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0075 The Thousand Buddhas : vol.1
The Thousand Buddhas : vol.1 / Page 75 (Color Image)

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doi: 10.20676/00000188
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THIS Plate shows the remaining upper portion of a large silk painting (Ch. 00451, scale one-third) which represented Avalokitesvara standing without attendants. Considerably broken as the painting is and injured in its surface, we recognize in it a fine pendant to the Avalokite§vara picture reproduced in Plate xxi. Here, too, we see a figure of the conventional ` Indian ' Bodhisattva type imbued with that grace and refined quality which Chinese mastery of fluid line and reposeful design is specially able to impart.

The physical type and the pose of the body, with its inclination to the left shoulder, closely correspond to those seen in Plate xxi. But here this line is counterbalanced by the pose of the head, which leans gently over the right shoulder. The eyes are turned back to the left proper and look down with an expression of mildness and compassion. They are almost straight, and the recurving line added to the eyelids is here absent. Of the willow spray in the right hand only a few faint indications remain.

The dress, jewellery, and colouring agree closely with those displayed by the figure in Plate xxi. But more remains here of the white shaded with pink which is used for the colouring of the body. The nimbus is made up of plain circular rings of dark olive, red, and white. The Chinese inscription of the cartouche to the right still awaits interpretation.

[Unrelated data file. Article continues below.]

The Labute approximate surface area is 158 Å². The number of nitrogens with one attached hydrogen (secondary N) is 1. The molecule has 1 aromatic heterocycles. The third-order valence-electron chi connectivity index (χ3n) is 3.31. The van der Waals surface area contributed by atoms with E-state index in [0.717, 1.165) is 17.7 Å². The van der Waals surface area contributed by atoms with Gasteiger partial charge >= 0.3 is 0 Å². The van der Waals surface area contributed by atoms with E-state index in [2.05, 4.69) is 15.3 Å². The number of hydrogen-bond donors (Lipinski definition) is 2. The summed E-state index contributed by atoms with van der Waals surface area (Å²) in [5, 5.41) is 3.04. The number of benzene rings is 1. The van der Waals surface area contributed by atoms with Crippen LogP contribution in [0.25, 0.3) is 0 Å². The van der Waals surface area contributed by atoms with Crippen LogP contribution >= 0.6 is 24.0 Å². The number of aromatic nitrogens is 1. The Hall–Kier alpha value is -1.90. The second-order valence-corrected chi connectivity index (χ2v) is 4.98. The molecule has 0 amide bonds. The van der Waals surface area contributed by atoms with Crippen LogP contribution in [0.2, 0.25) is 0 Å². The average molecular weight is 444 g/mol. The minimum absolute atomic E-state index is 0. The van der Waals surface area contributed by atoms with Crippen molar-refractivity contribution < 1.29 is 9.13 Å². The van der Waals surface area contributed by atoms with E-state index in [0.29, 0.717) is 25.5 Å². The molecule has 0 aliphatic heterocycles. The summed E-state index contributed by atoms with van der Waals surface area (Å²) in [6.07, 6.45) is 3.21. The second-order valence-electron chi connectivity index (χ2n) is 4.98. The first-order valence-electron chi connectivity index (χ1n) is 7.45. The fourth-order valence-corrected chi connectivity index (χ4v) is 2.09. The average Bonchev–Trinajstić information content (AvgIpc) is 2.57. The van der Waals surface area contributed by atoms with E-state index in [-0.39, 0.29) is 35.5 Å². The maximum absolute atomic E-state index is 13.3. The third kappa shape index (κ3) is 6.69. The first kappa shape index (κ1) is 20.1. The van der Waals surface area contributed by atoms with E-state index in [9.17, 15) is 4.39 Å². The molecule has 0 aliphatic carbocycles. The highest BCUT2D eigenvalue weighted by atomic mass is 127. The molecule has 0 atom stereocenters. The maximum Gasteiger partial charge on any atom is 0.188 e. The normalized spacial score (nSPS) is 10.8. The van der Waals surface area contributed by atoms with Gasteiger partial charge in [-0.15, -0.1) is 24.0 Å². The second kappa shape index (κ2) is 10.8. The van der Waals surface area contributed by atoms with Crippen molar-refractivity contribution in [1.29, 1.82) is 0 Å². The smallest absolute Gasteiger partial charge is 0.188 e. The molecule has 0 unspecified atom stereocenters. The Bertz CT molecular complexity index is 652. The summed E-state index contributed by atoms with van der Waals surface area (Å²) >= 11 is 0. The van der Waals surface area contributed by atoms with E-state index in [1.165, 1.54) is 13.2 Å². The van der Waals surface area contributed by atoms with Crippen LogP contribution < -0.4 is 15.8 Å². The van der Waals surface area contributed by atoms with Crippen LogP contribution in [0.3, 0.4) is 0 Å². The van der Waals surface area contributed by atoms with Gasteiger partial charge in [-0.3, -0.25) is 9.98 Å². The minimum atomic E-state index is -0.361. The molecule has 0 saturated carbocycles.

THE small Kakemono-shaped picture on silk (Ch. oo18) which this Plate shows with a reduction to two-thirds of its size is one of the most finished of our Tun-huang paintings. It presents Vaisravana, the Guardian-king of the North, as he advances on a cloud across the heaving sea, with an imposing suite of attendants, some human, some demonic, but all of them in striking attires. The painting was found in excellent preservation, still retaining its border of purple silk (omitted in the reproduction), and thus it is fortunately possible to appreciate in all details the high artistic merit of a work which clearly is from the brush of a master.

When dealing above with another presentation of Vaisravana's Progress, the painting shown by Plate xxvi, we have already had occasion to refer to the special importance which the Protector of the Northern Region claims as chief among Lokapàlas, and also to the reasons accounting for the popularity of his worship in Central Asia and the Far East. Hence we may turn here at once to the varied points of iconographic interest presented by our picture. The main figure of Vai§ravana, disproportionately large in accordance with a convention familiar already to Graeco-Buddhist as well as to late Hellenistic art, strides ahead to the right, carrying the halberd, his characteristic emblem, in the right hand, and on a cloud rising from his left a small pagoda-shaped shrine, a secondary attribute, also otherwise attested. His face is heavy but not grotesque, with large oblique eyes and heavy eyebrows. The middle of the body is thrown out, giving to the pose an air of ponderous dignity.

His dress is that of a warrior king, as proper to all Lokapâlas, but of a particularly elaborate type. His coat of mail reaches down almost to the knees. The arrangement of the scales, shown by a diaper of three-armed crosses, is the same peculiar one already noted